Last Saturday night at the Wild Goose Festival, Hugh Hollowell (the director of Love Wins) was speaking at the Geodesic Dome. The dome is a smaller structure constructed of branches lashed together to form…, well, a dome. The events at the dome always centered around a question for which the speaker had no answer, so conversation was encouraged. Of course, each speaker had their subject; Jay Bakker’s was about justice and the LGBT community, Nadia Bolz-Weber talked about authority in the church, you get the picture. As Hugh’s focus is poor and homeless people, his question revolved around local mission as opposed to global mission. His quandary was (and still is) how to reconcile the help he provides each day to those he pastors in the local area with the fact that, in doing so, he may be hurting someone overseas. For instance, say three people come to him who have found a job, but that job requires steel-toed work boots. In this instance, due to budget constraints, he has $100 to help them buy these boots. He has two options:
- Buy boots that are made in America in a union-approved factory by adults who make a living wage.
- Go to Wal-Mart and buy boots that are made overseas in a sweatshop by workers for starvation wages.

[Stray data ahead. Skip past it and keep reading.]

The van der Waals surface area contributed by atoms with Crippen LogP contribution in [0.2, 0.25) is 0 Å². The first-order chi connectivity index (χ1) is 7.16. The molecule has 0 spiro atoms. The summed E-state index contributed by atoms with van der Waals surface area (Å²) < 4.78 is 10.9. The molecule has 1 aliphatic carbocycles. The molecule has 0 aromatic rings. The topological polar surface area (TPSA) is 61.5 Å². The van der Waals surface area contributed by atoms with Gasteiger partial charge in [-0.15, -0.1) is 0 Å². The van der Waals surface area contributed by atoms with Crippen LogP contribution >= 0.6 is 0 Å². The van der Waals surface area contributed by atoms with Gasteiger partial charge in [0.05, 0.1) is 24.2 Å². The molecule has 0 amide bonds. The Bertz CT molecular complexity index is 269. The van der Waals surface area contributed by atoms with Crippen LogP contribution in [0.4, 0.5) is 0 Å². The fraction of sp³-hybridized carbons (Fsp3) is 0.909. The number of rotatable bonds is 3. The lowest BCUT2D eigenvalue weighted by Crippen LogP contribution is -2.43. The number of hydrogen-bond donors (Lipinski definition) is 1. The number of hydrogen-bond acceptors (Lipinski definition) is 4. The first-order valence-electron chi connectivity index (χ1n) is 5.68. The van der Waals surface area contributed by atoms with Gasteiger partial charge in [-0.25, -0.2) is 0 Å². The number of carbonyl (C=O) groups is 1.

At first glance, it’s a no-brainer, isn’t it? Until you consider that the American-made boots cost about $100 a pair and the sweatshop boots at Wal-Mart run $29.95. So, for $100, he can put one person back to work and feel good about himself because he’s not putting money into an evil corporation’s pocket or he can put 3 people back to work and, essentially, screw some people overseas. Puts a different spin on the issue, doesn’t it?
Hugh and I have had this conversation several times and I can tell you, there’s no easy answer. It’s like asking someone if they want a broken toe or a broken finger; both options suck the big one. Since Saturday night, I’ve looking for a way to reconcile these options and, at least in the short run, I don’t know that you can. In 1991, convicted felon Edwin Edwards was running for governor of Louisiana and his run-off opponent was David Duke, former Grand Wizard of the Ku Klux Klan. It was an election the comedian T. Bubba Bechtol characterized by saying “Poor Louisiana just had to hold their nose and vote.” And, I think that’s what you have to do here; both options stink, so just hold your nose and pick one. And, he has. He chooses to put the people standing right in front of him back to work, a choice I agree with even if I don’t like it.
As a privileged as I am, it’s easy for me to sit back and boycott companies whose practices I don’t agree with. Yes, corporations like Wal-Mart do some evil things and we need to hold them accountable for those actions. At the same time, Wal-Mart provides goods and services to people who otherwise wouldn’t be able to afford them. They also provide employment to people who otherwise wouldn’t be employed. Granted, those jobs, goods and services aren’t the greatest, but they’re definitely better than nothing. How we fix one without screwing up the other is a question for those more learned than I.